In a year that didn’t offer many reasons to celebrate, rather than try and put on a festival anyway, Ron Walker decided to hit pause instead. As the founder and executive producer of Edmonton’s Indigenous Peoples Festival, that meant forgoing the 2020 edition of the festival and focusing efforts towards meeting the needs of the community.
“Last year was a doozy,” Walker tells me, recounting the decision to cancel what would have been the fifth instalment of the festival. “Nobody did [any festivals] and we didn’t either. We were too busy just trying to keep the organization going, feeding families and doing some other programs that [were] more virtual in nature.”
After a year of acclimating to online events — including the success of the Machi Sekwan Festival this past May — Edmonton’s annual celebration of First Nation, Métis and Inuit cultures is back with a virtual festival on June 19 at 6 p.m., which will be available for livestream on YouTube.
In keeping with previous iterations of the festival, Edmonton’s Indigenous Peoples Festival is scheduled to happen within a few days of National Indigenous Peoples Day, which falls every June 21. This date was chosen due to its proximity to the longest day of the year (this year’s summer solstice is on June 20), which has traditionally been a time for Indigenous communities to celebrate their culture, language, history and heritage.
Although those celebrations have moved online this year, Edmonton’s Indigenous Peoples Festival will still feature a full slate of musical acts and cultural performances. Names on the billing include singer-songwriter Kaeley Jade, local Cree artist Tammy Lamouche and rapper and activist Shawn Bernard (also known as Feenix), who is making a long-awaited return to the stage following a 2014 attack that left him paralyzed from the waist down. Attendees can also look forward to a performance from award-winning powwow group Blackstone, as well as an appearance from Edmonton Oilers defenceman Ethan Bear.
In addition to highlighting Indigenous culture here in Canada, the festival will feature performances from Maori singers and dancers in what is set to be a celebration of Indigenous cultures worldwide.
“The Indigenous struggle across the globe is not just here in Canada,” says Walker, who also serves as the executive director for the Canadian Native Friendship Centre. “It’s in the United States, Australia, New Zealand, the Hawaiian Islands — I could just keep going on and on and on.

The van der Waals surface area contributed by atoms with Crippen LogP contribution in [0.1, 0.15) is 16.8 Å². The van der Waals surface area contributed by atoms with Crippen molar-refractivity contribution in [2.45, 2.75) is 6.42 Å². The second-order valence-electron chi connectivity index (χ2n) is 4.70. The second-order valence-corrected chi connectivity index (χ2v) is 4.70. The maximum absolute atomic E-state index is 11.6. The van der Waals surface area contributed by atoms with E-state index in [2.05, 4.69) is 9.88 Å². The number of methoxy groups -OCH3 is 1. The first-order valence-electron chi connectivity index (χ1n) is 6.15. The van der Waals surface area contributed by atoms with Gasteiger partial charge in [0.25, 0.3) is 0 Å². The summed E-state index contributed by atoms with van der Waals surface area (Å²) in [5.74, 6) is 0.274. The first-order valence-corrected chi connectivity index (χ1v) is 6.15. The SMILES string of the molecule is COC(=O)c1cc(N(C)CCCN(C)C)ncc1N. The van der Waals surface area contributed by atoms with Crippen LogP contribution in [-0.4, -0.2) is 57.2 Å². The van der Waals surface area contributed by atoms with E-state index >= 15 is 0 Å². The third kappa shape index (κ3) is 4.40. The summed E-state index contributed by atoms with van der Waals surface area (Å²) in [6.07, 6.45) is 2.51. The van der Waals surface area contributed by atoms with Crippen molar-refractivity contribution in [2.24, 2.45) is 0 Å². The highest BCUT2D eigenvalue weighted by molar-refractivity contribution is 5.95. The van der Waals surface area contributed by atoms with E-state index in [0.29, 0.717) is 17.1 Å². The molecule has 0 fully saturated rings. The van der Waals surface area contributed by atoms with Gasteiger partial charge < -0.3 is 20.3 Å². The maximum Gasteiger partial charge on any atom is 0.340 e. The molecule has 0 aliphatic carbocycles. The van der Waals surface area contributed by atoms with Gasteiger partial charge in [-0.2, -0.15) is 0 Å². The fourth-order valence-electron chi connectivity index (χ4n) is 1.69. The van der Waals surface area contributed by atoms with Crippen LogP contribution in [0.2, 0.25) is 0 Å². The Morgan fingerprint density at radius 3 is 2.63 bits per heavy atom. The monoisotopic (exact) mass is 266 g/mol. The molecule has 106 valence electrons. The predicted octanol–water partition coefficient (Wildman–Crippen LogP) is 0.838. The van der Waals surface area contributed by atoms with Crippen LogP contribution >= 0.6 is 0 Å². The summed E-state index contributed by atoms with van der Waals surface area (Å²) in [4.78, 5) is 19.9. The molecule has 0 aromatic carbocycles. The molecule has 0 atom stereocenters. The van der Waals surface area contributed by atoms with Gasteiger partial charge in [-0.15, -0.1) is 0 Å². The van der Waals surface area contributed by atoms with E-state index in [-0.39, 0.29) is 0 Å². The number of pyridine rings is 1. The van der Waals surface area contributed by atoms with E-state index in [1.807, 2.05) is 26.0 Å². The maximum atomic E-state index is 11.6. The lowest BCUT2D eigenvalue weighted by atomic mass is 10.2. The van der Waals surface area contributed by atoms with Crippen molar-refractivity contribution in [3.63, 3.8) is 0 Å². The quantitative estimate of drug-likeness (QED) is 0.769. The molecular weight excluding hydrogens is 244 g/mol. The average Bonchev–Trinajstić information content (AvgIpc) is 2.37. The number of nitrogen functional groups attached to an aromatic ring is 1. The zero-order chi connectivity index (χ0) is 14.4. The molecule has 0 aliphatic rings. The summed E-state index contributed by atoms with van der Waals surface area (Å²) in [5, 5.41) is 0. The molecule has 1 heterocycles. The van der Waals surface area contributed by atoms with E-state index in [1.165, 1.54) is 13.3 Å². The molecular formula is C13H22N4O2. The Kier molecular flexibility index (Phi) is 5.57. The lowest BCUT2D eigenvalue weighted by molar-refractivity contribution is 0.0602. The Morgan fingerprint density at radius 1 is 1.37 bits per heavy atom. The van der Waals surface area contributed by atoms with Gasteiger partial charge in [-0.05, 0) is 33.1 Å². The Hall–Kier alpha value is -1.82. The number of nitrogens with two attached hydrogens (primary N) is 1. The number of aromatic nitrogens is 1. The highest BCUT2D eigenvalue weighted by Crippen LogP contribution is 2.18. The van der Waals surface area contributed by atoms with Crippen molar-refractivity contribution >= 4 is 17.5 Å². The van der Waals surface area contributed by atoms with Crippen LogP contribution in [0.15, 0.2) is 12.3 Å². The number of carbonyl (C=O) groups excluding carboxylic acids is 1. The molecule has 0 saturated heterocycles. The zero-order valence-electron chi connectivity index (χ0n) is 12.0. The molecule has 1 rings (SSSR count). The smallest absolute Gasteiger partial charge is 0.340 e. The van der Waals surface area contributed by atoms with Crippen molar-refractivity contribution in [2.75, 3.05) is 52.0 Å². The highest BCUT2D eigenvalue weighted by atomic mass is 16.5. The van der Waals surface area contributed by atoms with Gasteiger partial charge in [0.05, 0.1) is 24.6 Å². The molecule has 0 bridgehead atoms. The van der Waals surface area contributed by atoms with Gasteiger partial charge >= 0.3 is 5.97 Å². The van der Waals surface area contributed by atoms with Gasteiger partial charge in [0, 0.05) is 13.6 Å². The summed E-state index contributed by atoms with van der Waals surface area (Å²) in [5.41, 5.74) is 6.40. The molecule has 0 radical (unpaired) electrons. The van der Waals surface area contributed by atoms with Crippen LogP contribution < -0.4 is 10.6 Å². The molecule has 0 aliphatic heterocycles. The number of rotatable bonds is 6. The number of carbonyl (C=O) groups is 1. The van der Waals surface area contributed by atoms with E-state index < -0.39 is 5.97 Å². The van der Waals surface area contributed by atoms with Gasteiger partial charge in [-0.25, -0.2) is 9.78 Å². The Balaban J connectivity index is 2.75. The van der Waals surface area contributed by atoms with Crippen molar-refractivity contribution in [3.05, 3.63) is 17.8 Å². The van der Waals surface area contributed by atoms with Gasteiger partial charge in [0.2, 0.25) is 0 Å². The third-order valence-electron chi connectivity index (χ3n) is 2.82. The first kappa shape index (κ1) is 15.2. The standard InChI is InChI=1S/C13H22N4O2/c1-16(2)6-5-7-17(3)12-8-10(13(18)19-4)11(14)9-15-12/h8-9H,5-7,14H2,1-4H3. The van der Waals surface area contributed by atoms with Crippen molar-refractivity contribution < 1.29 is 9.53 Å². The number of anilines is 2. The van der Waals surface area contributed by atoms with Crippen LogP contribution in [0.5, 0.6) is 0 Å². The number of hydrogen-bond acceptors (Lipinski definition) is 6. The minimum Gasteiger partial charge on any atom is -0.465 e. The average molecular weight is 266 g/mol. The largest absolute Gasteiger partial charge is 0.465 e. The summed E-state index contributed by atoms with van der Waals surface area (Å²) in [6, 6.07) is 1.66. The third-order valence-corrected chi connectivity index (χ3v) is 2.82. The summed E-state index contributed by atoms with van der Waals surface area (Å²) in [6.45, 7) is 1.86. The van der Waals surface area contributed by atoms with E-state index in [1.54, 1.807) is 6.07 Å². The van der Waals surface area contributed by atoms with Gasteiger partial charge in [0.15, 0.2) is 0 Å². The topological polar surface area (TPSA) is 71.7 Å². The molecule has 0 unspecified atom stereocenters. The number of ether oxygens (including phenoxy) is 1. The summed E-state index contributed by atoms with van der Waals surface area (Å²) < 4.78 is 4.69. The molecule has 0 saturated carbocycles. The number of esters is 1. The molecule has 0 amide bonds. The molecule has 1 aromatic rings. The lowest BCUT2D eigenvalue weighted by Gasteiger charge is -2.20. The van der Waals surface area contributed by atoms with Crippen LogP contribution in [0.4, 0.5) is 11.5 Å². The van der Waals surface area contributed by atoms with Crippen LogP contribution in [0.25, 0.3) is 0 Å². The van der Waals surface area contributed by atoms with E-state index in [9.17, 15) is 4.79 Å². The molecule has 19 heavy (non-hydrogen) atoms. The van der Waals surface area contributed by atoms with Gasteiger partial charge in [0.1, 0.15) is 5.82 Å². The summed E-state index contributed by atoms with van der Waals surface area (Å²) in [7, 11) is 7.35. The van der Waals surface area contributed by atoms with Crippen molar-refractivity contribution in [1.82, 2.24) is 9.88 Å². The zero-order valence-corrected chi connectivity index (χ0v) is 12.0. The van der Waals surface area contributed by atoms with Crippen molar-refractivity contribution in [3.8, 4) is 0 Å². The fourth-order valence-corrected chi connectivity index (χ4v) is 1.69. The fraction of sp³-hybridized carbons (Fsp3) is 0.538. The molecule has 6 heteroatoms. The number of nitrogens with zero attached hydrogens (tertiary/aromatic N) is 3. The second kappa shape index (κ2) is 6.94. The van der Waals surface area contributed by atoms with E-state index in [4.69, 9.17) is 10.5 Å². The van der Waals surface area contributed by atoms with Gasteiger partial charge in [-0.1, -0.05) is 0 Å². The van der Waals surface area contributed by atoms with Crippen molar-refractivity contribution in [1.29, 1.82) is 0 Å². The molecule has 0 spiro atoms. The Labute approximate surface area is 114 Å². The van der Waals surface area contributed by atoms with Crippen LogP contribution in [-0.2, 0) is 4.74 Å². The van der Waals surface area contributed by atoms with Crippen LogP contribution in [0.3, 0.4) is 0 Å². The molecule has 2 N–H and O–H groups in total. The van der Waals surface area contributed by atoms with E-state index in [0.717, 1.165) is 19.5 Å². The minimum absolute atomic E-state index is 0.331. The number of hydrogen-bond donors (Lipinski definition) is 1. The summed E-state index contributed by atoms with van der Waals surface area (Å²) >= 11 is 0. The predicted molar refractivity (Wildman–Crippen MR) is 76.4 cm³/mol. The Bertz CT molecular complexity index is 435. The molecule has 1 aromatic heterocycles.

“When [we] promote another Indigenous group from a different part of the globe, we’re coming together and sharing not just our pain, but we’re sharing our victories, we’re sharing our songs, we’re sharing our culture. Because of the residential schools and the colonial process that occurred, a lot of our cultural teachings have been lost. So when we talk with other Indigenous people, sometimes that can trigger a cultural memory for a lot of people.”
The enduring legacy of residential schools is a topic that has dominated the national consciousness following the discovery of 215 Indigenous children buried on the grounds of a Kamloops residential school, as well as another 104 potential graves at a residential school just outside Brandon, Manitoba. The death toll of the residential school system has long been an open secret in Indigenous communities, and the discoveries of the last few weeks are just the latest reopening of a centuries-old wound.
Walker shares his own connections to the residential school system, specifically through the traumas suffered by his late grandmother, as well as her brothers and sisters. He also expresses his desire for Edmonton’s Indigenous Peoples Festival to be a place of healing, in addition to a day of celebration.
“A lot of our singers and performers… actually said some words about the 215 beautiful little souls that they found at the residential school and how it has affected them,” Walker says. “People have to look at music and festivals as a way of healing in a community, so adopt that spirit when you look at this and watch it and enjoy.
“[The festival] doesn’t happen every year, as we see [with] the pandemic. You know what they say, you don’t know what you got till it’s gone. So for us last year was very hard because usually we do three or four events a year, and we couldn’t do any last year. We’re trying to make up for it this year.”